William Brewer died of wounds received during a pistol duel with another Wellington lawyer, H. Ross, on 26 February 1844. The duel followed a quarrel over a case in the Wellington County Court.
When the two men faced off in Sydney St, Thorndon, Brewer fired into the air but ‘received Mr. Ross’ ball in the groin’. He died four days later.
Although several people witnessed the duel, the coroner’s inquest concluded that there was no proof as to who had inflicted the wound. The fact that the survivor of a duel could be charged with murder may explain the witnesses’ reticence. On the other hand, perhaps it was a case of ‘what happens on the duelling field stays on the duelling field.’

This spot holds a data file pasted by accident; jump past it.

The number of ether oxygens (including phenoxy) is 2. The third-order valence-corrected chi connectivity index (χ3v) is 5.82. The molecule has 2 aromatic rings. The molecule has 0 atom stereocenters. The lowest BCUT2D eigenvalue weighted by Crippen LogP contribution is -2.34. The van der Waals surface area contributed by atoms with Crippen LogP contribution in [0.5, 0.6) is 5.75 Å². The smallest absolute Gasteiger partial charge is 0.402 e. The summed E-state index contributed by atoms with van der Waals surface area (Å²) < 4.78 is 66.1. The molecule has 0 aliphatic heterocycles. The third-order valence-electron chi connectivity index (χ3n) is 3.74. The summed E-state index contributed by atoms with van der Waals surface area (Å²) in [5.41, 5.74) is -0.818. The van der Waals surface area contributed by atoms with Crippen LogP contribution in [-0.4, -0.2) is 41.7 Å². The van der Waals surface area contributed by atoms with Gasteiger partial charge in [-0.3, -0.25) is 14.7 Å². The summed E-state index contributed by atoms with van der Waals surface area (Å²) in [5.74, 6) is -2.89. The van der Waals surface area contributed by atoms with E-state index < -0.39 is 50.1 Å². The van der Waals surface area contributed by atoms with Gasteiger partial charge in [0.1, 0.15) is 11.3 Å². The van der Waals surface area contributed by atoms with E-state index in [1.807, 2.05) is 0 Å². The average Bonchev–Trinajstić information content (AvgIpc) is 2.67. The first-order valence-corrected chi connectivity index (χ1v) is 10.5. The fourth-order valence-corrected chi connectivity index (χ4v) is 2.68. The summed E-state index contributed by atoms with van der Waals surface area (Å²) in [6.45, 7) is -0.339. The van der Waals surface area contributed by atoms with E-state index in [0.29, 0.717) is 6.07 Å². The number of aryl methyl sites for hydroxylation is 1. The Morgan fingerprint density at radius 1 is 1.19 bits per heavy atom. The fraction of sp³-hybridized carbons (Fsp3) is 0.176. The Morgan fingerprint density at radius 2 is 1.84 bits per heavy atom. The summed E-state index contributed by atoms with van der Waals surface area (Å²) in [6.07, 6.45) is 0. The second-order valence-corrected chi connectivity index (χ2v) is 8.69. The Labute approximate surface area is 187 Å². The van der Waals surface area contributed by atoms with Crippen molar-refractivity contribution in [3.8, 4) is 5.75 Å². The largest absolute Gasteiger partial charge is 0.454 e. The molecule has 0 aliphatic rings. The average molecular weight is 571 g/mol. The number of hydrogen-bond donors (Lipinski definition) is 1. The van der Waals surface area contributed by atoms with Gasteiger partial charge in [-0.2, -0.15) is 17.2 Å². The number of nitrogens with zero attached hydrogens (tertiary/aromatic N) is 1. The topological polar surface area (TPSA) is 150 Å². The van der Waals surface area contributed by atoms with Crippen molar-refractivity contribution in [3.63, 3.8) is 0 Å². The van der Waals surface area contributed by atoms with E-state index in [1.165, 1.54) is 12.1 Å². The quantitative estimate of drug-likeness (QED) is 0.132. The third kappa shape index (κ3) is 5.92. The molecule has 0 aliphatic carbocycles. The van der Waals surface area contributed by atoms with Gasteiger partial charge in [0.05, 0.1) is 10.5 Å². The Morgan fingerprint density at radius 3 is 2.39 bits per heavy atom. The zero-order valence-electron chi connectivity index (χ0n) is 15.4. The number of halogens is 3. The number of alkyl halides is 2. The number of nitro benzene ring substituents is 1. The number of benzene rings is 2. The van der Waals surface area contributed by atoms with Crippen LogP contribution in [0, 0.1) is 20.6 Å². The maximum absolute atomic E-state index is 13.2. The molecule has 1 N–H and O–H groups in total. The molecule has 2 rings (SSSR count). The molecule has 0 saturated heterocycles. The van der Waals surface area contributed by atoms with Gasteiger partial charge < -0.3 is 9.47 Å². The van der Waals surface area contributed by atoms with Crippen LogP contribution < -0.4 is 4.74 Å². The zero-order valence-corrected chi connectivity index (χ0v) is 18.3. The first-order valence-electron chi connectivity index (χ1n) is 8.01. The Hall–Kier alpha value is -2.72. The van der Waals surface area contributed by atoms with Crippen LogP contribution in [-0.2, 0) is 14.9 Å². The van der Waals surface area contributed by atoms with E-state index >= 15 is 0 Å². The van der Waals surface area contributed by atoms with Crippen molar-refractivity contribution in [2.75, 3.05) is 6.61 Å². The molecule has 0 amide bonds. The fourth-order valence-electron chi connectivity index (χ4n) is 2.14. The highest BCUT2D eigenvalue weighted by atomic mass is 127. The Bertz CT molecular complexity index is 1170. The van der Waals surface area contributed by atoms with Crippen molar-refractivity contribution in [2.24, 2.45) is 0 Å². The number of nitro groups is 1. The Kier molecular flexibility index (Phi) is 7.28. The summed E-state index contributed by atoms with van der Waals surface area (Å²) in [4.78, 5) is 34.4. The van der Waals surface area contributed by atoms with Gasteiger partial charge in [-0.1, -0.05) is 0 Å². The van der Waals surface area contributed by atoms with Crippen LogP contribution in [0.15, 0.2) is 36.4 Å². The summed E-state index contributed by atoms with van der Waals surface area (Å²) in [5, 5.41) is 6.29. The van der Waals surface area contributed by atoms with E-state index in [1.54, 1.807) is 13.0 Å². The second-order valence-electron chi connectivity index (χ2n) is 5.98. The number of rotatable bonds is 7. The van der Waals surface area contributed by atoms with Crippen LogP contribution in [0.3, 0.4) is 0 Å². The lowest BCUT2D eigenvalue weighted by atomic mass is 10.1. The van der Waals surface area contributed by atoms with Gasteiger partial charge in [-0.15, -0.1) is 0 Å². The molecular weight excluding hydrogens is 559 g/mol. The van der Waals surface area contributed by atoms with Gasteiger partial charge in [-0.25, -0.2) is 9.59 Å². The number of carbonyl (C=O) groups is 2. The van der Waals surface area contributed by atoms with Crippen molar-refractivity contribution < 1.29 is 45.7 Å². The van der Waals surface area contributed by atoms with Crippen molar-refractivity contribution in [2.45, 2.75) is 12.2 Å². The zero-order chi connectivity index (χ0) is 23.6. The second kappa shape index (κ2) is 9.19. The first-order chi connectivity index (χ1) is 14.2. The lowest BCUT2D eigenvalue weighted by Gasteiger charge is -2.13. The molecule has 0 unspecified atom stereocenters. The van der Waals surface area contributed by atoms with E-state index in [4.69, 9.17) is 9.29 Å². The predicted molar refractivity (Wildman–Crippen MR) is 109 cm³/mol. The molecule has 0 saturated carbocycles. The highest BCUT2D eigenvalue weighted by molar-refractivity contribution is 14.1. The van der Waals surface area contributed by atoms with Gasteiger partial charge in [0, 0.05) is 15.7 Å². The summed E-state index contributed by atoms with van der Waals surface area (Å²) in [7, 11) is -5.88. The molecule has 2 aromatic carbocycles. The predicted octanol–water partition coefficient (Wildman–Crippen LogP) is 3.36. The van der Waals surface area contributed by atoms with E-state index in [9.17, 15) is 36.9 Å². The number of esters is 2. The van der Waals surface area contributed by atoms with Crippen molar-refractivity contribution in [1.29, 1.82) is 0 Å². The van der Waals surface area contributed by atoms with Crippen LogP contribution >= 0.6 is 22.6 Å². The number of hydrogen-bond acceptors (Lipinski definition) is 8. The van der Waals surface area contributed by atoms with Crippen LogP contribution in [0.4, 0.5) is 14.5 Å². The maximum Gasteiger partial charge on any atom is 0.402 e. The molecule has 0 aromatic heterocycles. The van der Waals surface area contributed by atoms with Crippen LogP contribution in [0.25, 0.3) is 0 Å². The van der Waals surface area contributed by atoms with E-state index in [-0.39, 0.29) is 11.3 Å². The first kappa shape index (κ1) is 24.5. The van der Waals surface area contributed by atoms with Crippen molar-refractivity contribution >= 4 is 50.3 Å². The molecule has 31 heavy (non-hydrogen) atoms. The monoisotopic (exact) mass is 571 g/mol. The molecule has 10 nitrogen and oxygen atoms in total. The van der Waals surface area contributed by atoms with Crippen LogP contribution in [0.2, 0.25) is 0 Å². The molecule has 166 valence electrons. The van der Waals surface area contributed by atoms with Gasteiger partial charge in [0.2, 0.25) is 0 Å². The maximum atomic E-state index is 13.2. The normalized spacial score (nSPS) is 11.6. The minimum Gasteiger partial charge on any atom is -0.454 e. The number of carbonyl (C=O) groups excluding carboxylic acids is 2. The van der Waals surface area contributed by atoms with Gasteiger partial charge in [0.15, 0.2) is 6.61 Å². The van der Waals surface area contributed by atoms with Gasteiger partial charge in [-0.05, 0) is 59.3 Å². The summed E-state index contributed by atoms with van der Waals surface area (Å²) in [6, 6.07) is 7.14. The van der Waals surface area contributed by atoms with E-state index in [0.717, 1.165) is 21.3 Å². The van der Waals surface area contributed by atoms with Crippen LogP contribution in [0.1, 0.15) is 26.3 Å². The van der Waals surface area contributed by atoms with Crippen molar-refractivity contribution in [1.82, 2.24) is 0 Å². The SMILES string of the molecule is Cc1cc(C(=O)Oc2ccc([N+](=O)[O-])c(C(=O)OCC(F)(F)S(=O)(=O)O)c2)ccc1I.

Brewer was no stranger to duelling. In 1840 he had ‘threatened to call out the next man’ who associated him with a certain young woman. Surveyor John Kelly called Brewer’s bluff and was lucky to survive the resulting duel on Oneroa Beach at Kororāreka (now Russell) – part of his wig was shot away.